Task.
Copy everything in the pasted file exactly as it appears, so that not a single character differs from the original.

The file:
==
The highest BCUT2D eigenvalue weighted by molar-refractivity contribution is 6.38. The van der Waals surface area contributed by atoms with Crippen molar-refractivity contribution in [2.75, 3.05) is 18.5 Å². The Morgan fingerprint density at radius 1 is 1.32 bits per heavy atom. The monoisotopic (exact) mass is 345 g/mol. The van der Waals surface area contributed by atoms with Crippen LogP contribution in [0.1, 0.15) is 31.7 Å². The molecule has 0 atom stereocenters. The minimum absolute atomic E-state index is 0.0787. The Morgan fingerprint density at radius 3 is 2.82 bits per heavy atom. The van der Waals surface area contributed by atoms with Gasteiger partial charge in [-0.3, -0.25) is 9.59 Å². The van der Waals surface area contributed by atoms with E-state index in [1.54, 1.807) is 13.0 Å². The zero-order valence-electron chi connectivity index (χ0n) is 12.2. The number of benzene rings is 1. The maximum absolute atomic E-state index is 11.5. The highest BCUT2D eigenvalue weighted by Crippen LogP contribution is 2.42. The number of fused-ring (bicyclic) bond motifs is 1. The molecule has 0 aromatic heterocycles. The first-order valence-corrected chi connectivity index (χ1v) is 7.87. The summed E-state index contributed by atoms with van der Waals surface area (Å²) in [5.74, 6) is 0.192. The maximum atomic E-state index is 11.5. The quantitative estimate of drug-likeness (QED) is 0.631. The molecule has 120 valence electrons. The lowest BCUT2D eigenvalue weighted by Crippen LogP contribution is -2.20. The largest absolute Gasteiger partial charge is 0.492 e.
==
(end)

The highest BCUT2D eigenvalue weighted by molar-refractivity contribution is 6.38. The van der Waals surface area contributed by atoms with Crippen molar-refractivity contribution in [2.75, 3.05) is 18.5 Å². The Morgan fingerprint density at radius 1 is 1.32 bits per heavy atom. The monoisotopic (exact) mass is 345 g/mol. The van der Waals surface area contributed by atoms with Crippen LogP contribution in [0.1, 0.15) is 31.7 Å². The molecule has 0 atom stereocenters. The minimum absolute atomic E-state index is 0.0787. The Morgan fingerprint density at radius 3 is 2.82 bits per heavy atom. The van der Waals surface area contributed by atoms with Gasteiger partial charge in [-0.3, -0.25) is 9.59 Å². The van der Waals surface area contributed by atoms with E-state index in [1.54, 1.807) is 13.0 Å². The zero-order valence-electron chi connectivity index (χ0n) is 12.2. The number of benzene rings is 1. The maximum absolute atomic E-state index is 11.5. The highest BCUT2D eigenvalue weighted by Crippen LogP contribution is 2.42. The number of fused-ring (bicyclic) bond motifs is 1. The molecule has 0 aromatic heterocycles. The first-order valence-corrected chi connectivity index (χ1v) is 7.87. The summed E-state index contributed by atoms with van der Waals surface area (Å²) in [5.74, 6) is 0.192. The maximum atomic E-state index is 11.5. The quantitative estimate of drug-likeness (QED) is 0.631. The molecule has 120 valence electrons. The lowest BCUT2D eigenvalue weighted by Crippen LogP contribution is -2.20. The largest absolute Gasteiger partial charge is 0.492 e.